Zubaida - wife of Harun ar-Rashid

Most of the adherents of Ismaili faith during the period under review are hardly known due to the practice of taqiya. But, the Ismaili dais had best records of it, who became the source of informations for the later Ismaili authorities. Among the secret followers, the name of Zubaida, the wife of caliph Harun ar-Rashid is a significant. She was the daughter of the Abbasid caliph Mansur's elder son, Jafar; and her mother was Salsal, the sister of Harun ar-Rashid's own mother, named Khaizuran. Zubaida was thus the cousin of Harun ar-Rashid, and professed batini tariqah of the Ismailis secretly. Her marriage with Harun ar-Rashid took place in 164/781. Zubaida, in middle life, built herself a palace of her own, surrounded by a very large garden. She had employed a large staff of secretaries and agents to manage the properties she had acquired in all over the empire. She also undertook projects for the digging of canals for irrigation and water supply. She was famous for the extensive engineering works which she had carried out in Mecca, to bring water sufficient for the increasing number of pilgrims. One of the most of her projects was the improvement of the pilgrim road across 900 miles of desert from Kufa to Medina and Mecca, which still in south Kufa is known as Darb Zubaida. She died in 226/841, about 32 years after her husband's death. It appears that she advocated Ismaili faith before her marriage in 164/781 and used to inform Imam Muhammad bin Ismail in advance the measures of Harun ar-Rashid through her trusted agents. It also appears that her close link with the Imam had ceased after the death of Muhammad bin Ismail.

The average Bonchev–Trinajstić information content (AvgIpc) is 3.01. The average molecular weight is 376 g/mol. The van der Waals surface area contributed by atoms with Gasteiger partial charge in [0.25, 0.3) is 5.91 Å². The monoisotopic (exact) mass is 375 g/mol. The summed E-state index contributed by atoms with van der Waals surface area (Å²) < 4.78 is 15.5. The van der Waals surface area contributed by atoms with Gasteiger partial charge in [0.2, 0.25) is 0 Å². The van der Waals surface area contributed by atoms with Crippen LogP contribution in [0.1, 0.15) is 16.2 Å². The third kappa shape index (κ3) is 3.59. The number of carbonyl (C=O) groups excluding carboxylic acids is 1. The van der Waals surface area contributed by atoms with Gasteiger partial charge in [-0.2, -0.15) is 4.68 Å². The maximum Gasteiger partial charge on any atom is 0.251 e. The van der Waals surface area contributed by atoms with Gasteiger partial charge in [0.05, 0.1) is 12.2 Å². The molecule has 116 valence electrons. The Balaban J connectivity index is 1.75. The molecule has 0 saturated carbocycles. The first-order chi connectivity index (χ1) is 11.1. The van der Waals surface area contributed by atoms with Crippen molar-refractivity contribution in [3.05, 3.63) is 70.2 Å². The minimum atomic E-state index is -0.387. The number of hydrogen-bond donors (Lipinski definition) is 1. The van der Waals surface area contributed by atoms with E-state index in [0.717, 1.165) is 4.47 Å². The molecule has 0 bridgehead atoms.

According to "Zahru'l-ma'ani", "Muhammad spread religious knowledge, explained esoteric doctrines, and revealed to the chosen ones the great mystery, so much of these as never was revealed by any Imam before him."

Some sources state that after the massacre of Abul Khattab and his followers in Kufa, the remnants joined al-Mubarakiyya, and that out of this union arose a group who preached that Muhammad bin Ismail was the last Imam, anticipating his return. It was however this group who was the predecessors of the later Qarmatians, who refused to accept the death of Muhammad bin Ismail, who, according to them remained alive and would return in the imminent future as the promised Mahdi or Qaim. The main loyalist branch of Ismailism however traced the Imamate in the progeny of Muhammad bin Ismail.

The period of Muhammad bin Ismail also saw an early growth of the Sufism in Islam. The eminent Sufis who flourished in the period under review were Hasan Basri (d. 110/728), Ibrahim bin Adham (d. 160/776), Abu Hashim Kufi (d. 160/775-6), Rabia Basri (d. 185/801), Shaqiq Balkhi (d. 194/810), etc.

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